FDA Study Underestimates Impact of Graphic Tobacco Warning Labels

A controlled experimental study of over 5,300 smokers conducted by the University of Pennsylvania’s Annenberg Public Policy Center (APPC) posted to the FDA comment website shows that multiple versions of the proposed warnings produce desired effects by increasing negative feelings respondents experience about smoking a next cigarette.

“By failing to study the labels’ effects on affect, the FDA sponsored research missed a key factor that contributes to a commitment to give up smoking,” noted Dan Romer, director of the APPC’s Adolescent Communication Institute. “And they also underestimated the power of some of the proposed warning labels.”

The Annenberg study replicated findings from an earlier APPC study that identified the effects of Canadian cigarette pack labels on feelings about smoking (see Peters, Romer, Slovic, et al., Nicotine & Tobacco Research, 2007; 9:473-481).

Drawing on the content of the Canadian labels, the study also isolated ways in which the efficacy of the labels can be increased. For example, adding language saying, “Tobacco use during pregnancy increases the risk of preterm birth. Babies born preterm are at an increased risk of infant death, illness, and disability" increased the power of the label now proposed to say “ Smoking during pregnancy can harm children."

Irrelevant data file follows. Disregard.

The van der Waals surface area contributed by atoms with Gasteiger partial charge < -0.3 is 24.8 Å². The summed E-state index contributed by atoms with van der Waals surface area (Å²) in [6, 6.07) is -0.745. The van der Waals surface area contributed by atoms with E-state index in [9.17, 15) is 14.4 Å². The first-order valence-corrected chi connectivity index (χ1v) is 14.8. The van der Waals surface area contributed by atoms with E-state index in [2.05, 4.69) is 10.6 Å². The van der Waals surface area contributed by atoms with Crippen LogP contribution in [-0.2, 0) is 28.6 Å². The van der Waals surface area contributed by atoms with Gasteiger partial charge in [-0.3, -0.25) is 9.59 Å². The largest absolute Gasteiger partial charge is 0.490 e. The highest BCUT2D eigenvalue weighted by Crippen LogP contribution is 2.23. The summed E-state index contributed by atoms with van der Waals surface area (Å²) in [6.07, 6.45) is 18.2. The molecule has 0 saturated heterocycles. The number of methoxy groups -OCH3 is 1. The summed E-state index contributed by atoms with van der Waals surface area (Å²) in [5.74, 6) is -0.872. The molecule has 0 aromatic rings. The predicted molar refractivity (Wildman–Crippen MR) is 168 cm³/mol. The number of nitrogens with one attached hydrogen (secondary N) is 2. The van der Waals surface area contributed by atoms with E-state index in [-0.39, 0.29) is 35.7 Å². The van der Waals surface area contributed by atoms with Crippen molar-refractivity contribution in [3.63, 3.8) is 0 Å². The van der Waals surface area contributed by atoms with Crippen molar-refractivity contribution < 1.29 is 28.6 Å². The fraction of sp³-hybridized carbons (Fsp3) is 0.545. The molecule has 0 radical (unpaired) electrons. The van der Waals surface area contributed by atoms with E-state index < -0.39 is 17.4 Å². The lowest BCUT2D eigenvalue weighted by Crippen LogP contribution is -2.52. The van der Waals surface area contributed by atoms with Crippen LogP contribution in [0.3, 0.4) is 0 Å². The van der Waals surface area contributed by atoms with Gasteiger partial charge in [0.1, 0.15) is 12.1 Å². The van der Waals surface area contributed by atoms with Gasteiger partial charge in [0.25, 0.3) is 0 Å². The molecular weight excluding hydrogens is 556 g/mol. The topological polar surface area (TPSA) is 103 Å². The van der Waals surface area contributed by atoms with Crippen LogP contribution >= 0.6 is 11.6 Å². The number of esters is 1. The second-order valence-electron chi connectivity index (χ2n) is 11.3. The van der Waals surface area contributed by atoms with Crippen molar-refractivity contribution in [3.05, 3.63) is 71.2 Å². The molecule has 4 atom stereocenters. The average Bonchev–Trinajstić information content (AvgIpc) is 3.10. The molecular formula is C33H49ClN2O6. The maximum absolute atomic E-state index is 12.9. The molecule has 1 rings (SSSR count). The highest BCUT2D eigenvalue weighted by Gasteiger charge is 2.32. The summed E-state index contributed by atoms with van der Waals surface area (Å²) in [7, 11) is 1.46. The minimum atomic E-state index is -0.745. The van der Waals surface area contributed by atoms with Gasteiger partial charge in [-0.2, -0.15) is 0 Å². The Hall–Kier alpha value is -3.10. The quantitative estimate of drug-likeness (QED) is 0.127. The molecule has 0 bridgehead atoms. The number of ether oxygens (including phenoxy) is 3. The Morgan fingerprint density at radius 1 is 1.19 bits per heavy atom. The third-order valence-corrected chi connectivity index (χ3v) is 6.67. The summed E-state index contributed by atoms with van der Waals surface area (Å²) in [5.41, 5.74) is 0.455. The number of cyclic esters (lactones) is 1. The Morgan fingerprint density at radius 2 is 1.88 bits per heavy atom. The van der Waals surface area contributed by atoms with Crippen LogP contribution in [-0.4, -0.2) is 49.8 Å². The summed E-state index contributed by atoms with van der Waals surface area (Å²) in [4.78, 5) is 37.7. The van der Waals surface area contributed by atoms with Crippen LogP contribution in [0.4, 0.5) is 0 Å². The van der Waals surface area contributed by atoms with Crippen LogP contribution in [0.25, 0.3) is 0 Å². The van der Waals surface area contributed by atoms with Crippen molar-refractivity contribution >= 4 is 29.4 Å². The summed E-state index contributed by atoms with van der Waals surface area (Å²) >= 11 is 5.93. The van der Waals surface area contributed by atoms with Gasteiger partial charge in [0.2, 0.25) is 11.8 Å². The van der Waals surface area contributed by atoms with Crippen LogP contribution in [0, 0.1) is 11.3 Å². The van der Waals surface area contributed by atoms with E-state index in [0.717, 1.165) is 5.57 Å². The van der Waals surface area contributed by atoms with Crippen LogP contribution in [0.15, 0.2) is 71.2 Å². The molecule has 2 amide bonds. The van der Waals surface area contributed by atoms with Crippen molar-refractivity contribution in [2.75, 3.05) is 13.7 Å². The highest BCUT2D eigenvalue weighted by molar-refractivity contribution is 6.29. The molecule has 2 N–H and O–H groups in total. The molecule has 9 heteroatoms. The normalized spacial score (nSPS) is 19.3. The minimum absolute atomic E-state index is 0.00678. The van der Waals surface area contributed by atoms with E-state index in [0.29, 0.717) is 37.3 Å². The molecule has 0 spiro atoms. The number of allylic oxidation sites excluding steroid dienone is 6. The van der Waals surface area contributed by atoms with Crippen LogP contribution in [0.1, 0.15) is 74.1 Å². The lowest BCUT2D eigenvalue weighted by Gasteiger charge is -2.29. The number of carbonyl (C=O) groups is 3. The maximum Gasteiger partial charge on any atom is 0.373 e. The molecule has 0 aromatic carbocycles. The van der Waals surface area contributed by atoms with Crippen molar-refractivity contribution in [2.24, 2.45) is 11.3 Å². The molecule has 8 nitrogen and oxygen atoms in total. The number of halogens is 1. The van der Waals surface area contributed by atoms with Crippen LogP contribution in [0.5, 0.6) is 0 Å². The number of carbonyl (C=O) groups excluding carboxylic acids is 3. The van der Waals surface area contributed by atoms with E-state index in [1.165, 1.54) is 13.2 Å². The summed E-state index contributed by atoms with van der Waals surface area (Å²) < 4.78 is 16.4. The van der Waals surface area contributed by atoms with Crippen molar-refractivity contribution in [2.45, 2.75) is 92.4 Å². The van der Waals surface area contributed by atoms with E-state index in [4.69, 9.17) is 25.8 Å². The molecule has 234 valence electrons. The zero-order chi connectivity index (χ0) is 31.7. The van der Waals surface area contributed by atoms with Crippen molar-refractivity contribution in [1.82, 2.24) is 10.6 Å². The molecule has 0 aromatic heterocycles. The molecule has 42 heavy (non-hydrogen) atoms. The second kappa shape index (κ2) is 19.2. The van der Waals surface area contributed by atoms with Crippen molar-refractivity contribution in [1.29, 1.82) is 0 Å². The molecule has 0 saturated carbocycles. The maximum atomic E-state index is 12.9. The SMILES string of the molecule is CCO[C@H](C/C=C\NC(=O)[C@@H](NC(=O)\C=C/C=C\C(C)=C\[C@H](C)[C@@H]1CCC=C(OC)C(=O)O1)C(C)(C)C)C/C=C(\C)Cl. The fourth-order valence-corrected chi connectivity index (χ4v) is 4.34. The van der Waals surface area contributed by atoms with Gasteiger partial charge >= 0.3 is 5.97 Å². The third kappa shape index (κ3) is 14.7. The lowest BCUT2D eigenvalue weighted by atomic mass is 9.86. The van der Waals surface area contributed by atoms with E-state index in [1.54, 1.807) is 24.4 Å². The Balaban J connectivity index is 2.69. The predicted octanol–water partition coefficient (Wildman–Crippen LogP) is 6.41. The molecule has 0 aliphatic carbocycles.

In their FDA posting, Annenberg researchers urged the FDA to study the individual components that contribute to the total message, a recommendation reinforced by the study’s finding that use of red lettering to communicate a warning increases the negative affect attached to smoking elicited by viewing the label. And the APPC researchers noted that some labels work with specific subpopulations more so than others. The picture of a baby in intensive care combined with the Canadian warning cited above only increased negative affect among younger (ages 18 to 24) smokers and smokers, irrespective of age, with children under five in their households, but did not have significant effects on other populations.

"Saying that additional research is needed is something of an academic cliché,” said Romer. “But the APPC experiments justify the conclusion that additional study is required to ensure that the labels are as effective as they can be at reducing smoking.”